Double Negatives

 

 

Today’s episode is about double negatives, however I do go off topic in the beginning, but only for a couple of minutes. I will also explain what an oxymoron is, so tune in and learn some new vocabulary. Enjoy :)

Transcript

Hola amigos y amigas, you are listening to the English Made Simple show this is episode number 1-1-4, *(correction: one hundred and fourteen :)), numero ciento catorce.

Hey hey, what’s up? Welcome to the English Made Simple show my name is Milena from englishmadesimple.net, englishmadesimple.net.

How are you guys? Hope you are fine and dandy. I hope you are feeling very positive today.
You know what they say: “Positive thoughts, generate positive feelings and attract positive life experiences.”

Sounds great if you live in La-la land.

I am going to be completely negative today. I am going to completely crush your positive feelings today…buahahah.

Tell ya what, I am feeling very negative today – sarcastic and negative, I am feeling double negative today.

So, you guessed it amigos – we are going to talk about something negative in today’s episode. Today’s topic will be about “double negatives”.

First of all, is it wrong to use double negation in English language? Are there grammar rules for using double negation? What do I mean by double negatives? Do you have to be a celebrity to use double negatives? Do two wrongs make a right?

Haha ignore that last question – it was a sarcastic remark. Do two wrongs make a right?
It’s kind of an English saying, it’s actually called: a logical fallacy. Logical what?

Fallacy. According to Weon inteligente or the Online Dictionary, the word fallacy means “a deceptive, misleading or false notion, a false belief” In Spanish this is falacía o mentira.

For example, let’s consider this statement: at one time in history people thought the world was flat.
A logical fallacy is kind of an oxymoron. An oxymoron is a grammatical term – it’s a figure of speech -used to describe a term that uses words that are self-contradictory – let me give you a quick example, a quick example of an oxymoron cruel kindness – can you be cruel and kind at the same time? More examples of oxymorons are something like, impossible solution, definitely maybe, true lies, seriously funny and so on.

So, those were examples of oxymoron, two words contradicting each other.

So where was I?
Can two wrongs make a right? Can two wrong actions make one right result?

For example, my husband stole my chocolate bar today. So it’s ok for me to steal his sandwich then.

So now we are making it alright to steal from each other.
There is a joke in English, it goes something like this: Two wrongs don’t make a right, take your parents as an example.
Stupid joke!

Let me just stop here so I don’t go further off topic, I am getting myself distracted, así no me desvío más del tema, que estamos hablando.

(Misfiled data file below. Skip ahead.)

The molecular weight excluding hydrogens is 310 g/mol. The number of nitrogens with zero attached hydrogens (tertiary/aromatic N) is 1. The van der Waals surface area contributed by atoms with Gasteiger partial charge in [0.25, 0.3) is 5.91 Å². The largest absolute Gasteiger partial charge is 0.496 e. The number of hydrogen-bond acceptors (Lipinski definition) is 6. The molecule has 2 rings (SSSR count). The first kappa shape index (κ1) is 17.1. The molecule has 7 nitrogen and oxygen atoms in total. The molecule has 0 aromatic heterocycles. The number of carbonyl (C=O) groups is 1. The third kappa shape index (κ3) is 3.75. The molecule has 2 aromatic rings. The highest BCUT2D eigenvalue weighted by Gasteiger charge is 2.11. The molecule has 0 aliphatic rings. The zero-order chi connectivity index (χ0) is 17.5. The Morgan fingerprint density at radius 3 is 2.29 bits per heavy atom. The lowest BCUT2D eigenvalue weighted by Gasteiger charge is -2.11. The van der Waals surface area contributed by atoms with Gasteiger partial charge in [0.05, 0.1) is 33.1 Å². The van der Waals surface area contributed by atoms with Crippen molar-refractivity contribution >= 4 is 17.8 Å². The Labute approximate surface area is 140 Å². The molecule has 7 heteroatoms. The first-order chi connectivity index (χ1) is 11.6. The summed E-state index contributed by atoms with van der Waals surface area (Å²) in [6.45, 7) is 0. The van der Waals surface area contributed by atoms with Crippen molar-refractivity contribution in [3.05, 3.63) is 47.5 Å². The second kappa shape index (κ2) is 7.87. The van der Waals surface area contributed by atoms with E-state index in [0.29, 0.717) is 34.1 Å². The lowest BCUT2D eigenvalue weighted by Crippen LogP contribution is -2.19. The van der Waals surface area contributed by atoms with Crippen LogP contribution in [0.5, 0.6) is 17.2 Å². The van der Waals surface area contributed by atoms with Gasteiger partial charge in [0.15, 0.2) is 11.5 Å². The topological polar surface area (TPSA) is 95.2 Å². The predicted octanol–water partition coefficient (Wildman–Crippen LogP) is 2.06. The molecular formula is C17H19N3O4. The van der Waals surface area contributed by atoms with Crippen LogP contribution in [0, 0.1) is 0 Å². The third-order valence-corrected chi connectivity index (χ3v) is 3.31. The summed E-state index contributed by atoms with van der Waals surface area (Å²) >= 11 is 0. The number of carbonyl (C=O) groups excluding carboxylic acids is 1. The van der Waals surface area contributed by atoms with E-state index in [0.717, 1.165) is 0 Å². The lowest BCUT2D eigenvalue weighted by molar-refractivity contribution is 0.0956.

Let me conclude my babbling, my gibberish by saying that: Two wrongs don’t make a right, all they do is create excuses.

As I was saying, today’s topic is about double negatives.

Double negatives are not acceptable in Standard English, and you shouldn’t use them except in very informal situations. If you are around your friends yes you can get away with double negatives.

You would be Ok using double negatives when you are with your friends.

However, in formal situations, in the very formal situations, when you are sitting exams, attending job interviews and business meetings, writing emails, doing presentations at work you must use Single Negative structures.

Amigos, let me refresh your memory about how to construct a sentence using a single negative.
Let me give you a quick example, using a single negative structure.

Starting with an affirmative sentence (a positive sentence): I will buy a jar of Nutella. The negative form: I will not buy a jar of Nutella.

We simply added the adverb NOT. I will not buy Nutella.

Another example:
I am going out with my friends tonight. That’s affirmative sentence.
I am not going out with my friends tonight. And that’s a negative one!
Cool, easy peasy lemon squeezy so far.

If I were to use a double negative version of those two examples, they would sound something like this:
I will not buy no Nutella.
I am not going nowhere tonight.
More examples would be, I haven’t done nothin. I don’t know nothing.

These sound very wrong to my ears. Those examples were double negatives and they would not be acceptable in Standard English language.

Did you know that the majority of world’s languages use double negatives and it’s ok to use them in other languages, like Spanish or Russian, or Serbian? I presume that is why it’s hard for many English learners to understand double negatives.
Anyway, in Spanish for example it would be perfectly fine to say:

No hay ningun problema. Literally meaning, there isn’t no problem. Translated correctly it would be, There isn’t a problem. Or There is no problem.